I love flowers. Andrew the Whale Whisperer has always told me I take too many pictures of flowers, so why does he ask, "Do you have your camera?" as we're setting out for the Garden show in Hamburg? Of course I have my camera.
It's cold and almost raining. We have our umbrellas just in case, so of course it doesn't rain the whole time we're at the garden show--or, as I would like to call it right now, The Tuliparama. Tulips. Tulips. Tulips and more tulips.
And finally . . .
I know spring is still in the air and that the Tuliparama will transform into something rosier, maybe even petunia-ier. I know there will be other flowers. In fact, I know almost all of the tulips above have gone to Tulip Heaven and that hundreds of gardeners are probably digging up those tulip bulbs right now--some of them were looking kind of ragged already--and getting the beds ready for something else.
The grounds of the garden show are reasonably large, but we managed to walk the complete circuit in under three hours. I expected it to be larger, more impressive, grander. I did not expect all these tulips. Don't get me wrong: I like tulips. The tulip overload, though, came across as unimaginative. Monofloral?
Andrew the Whale Whisperer and I kept having conversations with themes like 'How Hamburg could have done this better' or 'Why charge 7.50 to ride the monorail? What's up with that?' The train that runs through the park is lovely, but the park isn't large enough for you to ride it unless you're not very mobile or fit. We talked about the potential of the grounds, like 'What could go in this area once all these fricking tulips are gone.' In general, the grounds seemed a bit neglected in places; other places gave me the impression that they weren't quite finished yet. This bed, however, looked quite finished:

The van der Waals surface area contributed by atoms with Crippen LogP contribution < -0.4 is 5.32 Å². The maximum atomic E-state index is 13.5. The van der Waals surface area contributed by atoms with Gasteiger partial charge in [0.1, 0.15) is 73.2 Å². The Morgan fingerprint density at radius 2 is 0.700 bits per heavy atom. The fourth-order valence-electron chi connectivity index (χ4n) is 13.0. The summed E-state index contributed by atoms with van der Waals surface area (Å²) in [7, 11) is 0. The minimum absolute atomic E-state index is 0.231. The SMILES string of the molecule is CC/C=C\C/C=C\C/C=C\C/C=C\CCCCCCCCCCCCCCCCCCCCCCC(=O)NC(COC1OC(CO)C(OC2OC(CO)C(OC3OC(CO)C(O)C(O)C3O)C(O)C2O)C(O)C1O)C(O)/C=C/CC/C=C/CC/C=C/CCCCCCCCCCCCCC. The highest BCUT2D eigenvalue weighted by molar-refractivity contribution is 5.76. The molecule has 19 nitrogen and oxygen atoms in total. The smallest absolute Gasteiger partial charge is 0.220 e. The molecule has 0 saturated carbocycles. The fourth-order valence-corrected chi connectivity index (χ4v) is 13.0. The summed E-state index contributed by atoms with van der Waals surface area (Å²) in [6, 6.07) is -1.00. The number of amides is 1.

There is an area devoted to the five major world religions with a fountain in the center complete with five spouts and five waterfalls. It's also complete with scum and really really dirty water swirling down a partially clogged drain. I'm not sure whether this is a conscious statement on religion or not. I hope not, but it's hard not to wonder why someone doesn't clean up the semiotics. The space devoted to Islam looked as if the Muslim delegation had not arrived yet. The beds were empty squares of dirt. Was this intentional? Are flowers a no-no in Islam? And if so, how to get around this at a garden show?
The space devoted to Islam in the Religious Gardens exhibit
The park is more of an amusement park for the whole family. There are lots of activities for kids--skateboarding, zip lines through the trees, a climbing wall--and lots of stages with music and presentations; and none of this seems to have anything to do with, well, gardens or flowers.But then of course there are tulips--well, there won't be tulips when you go. But there will be this attraction of stone stacking, probably meant to symbolize what tulips look like once their petals fall off?
I stacked those two in the foreground. So talented.
I hope there will be more variety, that the grounds will be better taken care of, that you will have lots more sun.
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Christopher Allen is the author of Conversations with S. Teri O'Type (a Satire), an episodic adult cartoon about a man struggling with expectations. Allen's award-winning fiction and non-fiction have appeared or are forthcoming in SmokeLong Quarterly's Best of the First Ten Years anthology, Prime Number Magazine, The Best of Every Day Ficton, Pure Slush, Bootsnall Travel and Chicken Soup for the Soul. A finalist at Glimmer Train in 2011, Allen has been nominated for Best of the Net and the Pushcart Prize twice. He is the managing editor of the daily litzine Metazen. Recently, Allen--along with editors Michelle Elvy and Linda Simoni-Wastila--hosted Flash Mob 2013 in celebration of International Flash Fiction Day.